Instead of its typical Noche de Salsa Event, the Scholars Latino Initiative (SLI) held a drive-through takeout dinner event with salsa dancers under dazzling lights inside a local car dealership.
SLI is a nonprofit organization that helps create college opportunities for Latino students in the Harrisonburg area. Christopher Kurtz, the director of development, said its original event was planned for April and was put on hold when COVID-19 hit.
“Somebody realized ‘Well hey we could do this drive-through,’” Kurtz said. “We realized we could move ahead with this modified format.”
On Saturday, cars lined up to drive through the service garage of Steven Toyota and marveled at two couples dancing to salsa music across from glittering multicolored lights. At the end of the long garage, tables were positioned to give guests their order of local Salvadorian food from Salgado's Pupuseria y Taqueria.
Kurtz said Noche de Salsa is a way for SLI leadership to both thank donors and celebrate and acknowledge the hard work of the students and those who support them. Normally, the event is held in the Steven Toyota showroom on S Main Street with a buffet from Latino-owned restaurants, with time for attendees to salsa dance.
“It’s just really a fun time to gather and connect with people who are passionate about supporting the scholars that we serve,” Kurtz said.
SLI was established in 2012 and has branches in Harrisonburg, Winchester and Richmond. The organization provides academic programming, leadership development and mentorships for high school students, in conjunction with both university and high school staff.
“We have a holistic approach to the student,” Karina Kline-Gabel, vice-chair of the SLI board of directors said. “We want them to achieve their goals, but we also want to help them find their place in the world.”
Carlos Alemán, the program director for academic and leadership development and associate professor of communication studies, said SLI in Harrisonburg works with promising Latino students who are first-generation immigrants and college students and have minimal financial support.
“We provide a level of support with the individual student that they’re not ordinarily getting,” Alemán said.
Alemán said because of COVID-19, the nonprofit hasn’t been able to carry out its normal academic and leadership programming, but its members have been able to bring high school students to remote college programs, like speakers that have used Zoom to speak to JMU students. Although its normal functions couldn’t happen, SLI still wanted to give a sense of what its event is normally like.
“We wanted to send the message that ‘Hey, we are continuing to keep doing what we’re doing and we ask that you all continue to keep supporting as well,’” Kline-Gabel said.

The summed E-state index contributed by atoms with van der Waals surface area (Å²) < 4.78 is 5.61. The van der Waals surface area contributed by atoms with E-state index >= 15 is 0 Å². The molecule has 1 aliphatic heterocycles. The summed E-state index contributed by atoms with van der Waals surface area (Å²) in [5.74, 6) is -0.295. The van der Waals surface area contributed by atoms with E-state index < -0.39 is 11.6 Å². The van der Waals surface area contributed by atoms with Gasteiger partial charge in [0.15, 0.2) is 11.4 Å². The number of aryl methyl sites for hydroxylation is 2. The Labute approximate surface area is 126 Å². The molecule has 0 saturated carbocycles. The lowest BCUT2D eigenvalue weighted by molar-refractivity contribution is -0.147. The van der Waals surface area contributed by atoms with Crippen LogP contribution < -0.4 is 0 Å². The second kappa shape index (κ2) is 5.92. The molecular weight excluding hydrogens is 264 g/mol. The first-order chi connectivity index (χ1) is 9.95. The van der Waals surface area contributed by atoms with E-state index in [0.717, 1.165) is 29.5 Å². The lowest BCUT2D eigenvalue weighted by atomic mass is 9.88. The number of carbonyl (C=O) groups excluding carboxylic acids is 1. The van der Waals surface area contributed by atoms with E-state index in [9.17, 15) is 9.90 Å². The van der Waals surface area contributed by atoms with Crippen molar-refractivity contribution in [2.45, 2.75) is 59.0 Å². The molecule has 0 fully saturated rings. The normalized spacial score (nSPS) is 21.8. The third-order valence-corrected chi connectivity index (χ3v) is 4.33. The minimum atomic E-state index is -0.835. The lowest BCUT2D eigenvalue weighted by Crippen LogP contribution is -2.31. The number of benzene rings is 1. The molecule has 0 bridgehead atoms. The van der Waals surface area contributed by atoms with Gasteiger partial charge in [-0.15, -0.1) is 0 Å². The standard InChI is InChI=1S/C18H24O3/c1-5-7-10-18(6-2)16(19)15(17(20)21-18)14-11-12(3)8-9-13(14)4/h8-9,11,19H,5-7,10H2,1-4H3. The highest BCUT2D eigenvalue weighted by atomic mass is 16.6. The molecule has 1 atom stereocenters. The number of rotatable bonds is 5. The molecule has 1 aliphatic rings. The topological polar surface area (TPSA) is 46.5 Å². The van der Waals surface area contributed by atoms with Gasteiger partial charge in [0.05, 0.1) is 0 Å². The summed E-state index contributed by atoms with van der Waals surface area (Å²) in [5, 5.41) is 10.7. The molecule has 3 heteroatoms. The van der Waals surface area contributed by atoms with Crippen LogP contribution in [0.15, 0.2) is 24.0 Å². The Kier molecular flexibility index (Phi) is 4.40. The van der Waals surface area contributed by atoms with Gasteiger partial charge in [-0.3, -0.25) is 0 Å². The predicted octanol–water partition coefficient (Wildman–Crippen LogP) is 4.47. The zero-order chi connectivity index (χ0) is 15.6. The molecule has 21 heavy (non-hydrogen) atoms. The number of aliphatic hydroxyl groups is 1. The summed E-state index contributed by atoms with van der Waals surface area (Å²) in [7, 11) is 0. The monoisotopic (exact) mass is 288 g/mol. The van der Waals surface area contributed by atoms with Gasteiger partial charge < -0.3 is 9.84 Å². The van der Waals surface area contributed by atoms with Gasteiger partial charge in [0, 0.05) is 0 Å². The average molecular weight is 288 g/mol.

Alemán also said many mentors are JMU students and there’s a new group at JMU called SLI-at-JMU. Aliyah Hall, a junior media arts and design major and president of SLI-at-JMU, said the organization helps JMU students connect to SLI, so they can be mentors for SLI students.
The funds from Noche de Salsa will go toward these student programs as well as student scholarships, money for students to be able to purchase laptops and funds for dual enrollment tuition support. Alemán said that although it was a disappointment to not be able to have Noche de Salsa as normal, it allowed them to refocus on what the event was truly about.
“It is really about showing appreciation,” Alemán said. “Showing appreciation to those who donated, showing appreciation to the teachers.”
Alemán, Kurtz and Kline-Gabel all highlighted the disparities that the Latino population face, especially during COVID-19. They said the Latino population is being disproportionately affected. Alemán highlighted the many barriers that SLI students are facing, like working 30-hour work weeks.
“Young students today can be so much more resilient,” Alemán said. “That’s an inspirational thing to watch when students today … see a roadblock … they consider there’s another way to get around this.”
Alemán said Harrisonburg needs more organizations that function on goodwill, collaborative spirit and have the community’s best interest in mind. He said that in order for the JMU community to help create change in immigrant communities, they have to listen.
“Students in the immigrant community want support, but they don't want JMU to come up and save them,” Alemán said. “When we listen … that’s real community changing because it’s acknowledging what’s already a community strength and leveraging it in a way that benefits all.”
Contact Ashlyn Campbell at firstname.lastname@example.org. For more coverage of JMU and Harrisonburg news, follow the news desk on Twitter @BreezeNewsJMU.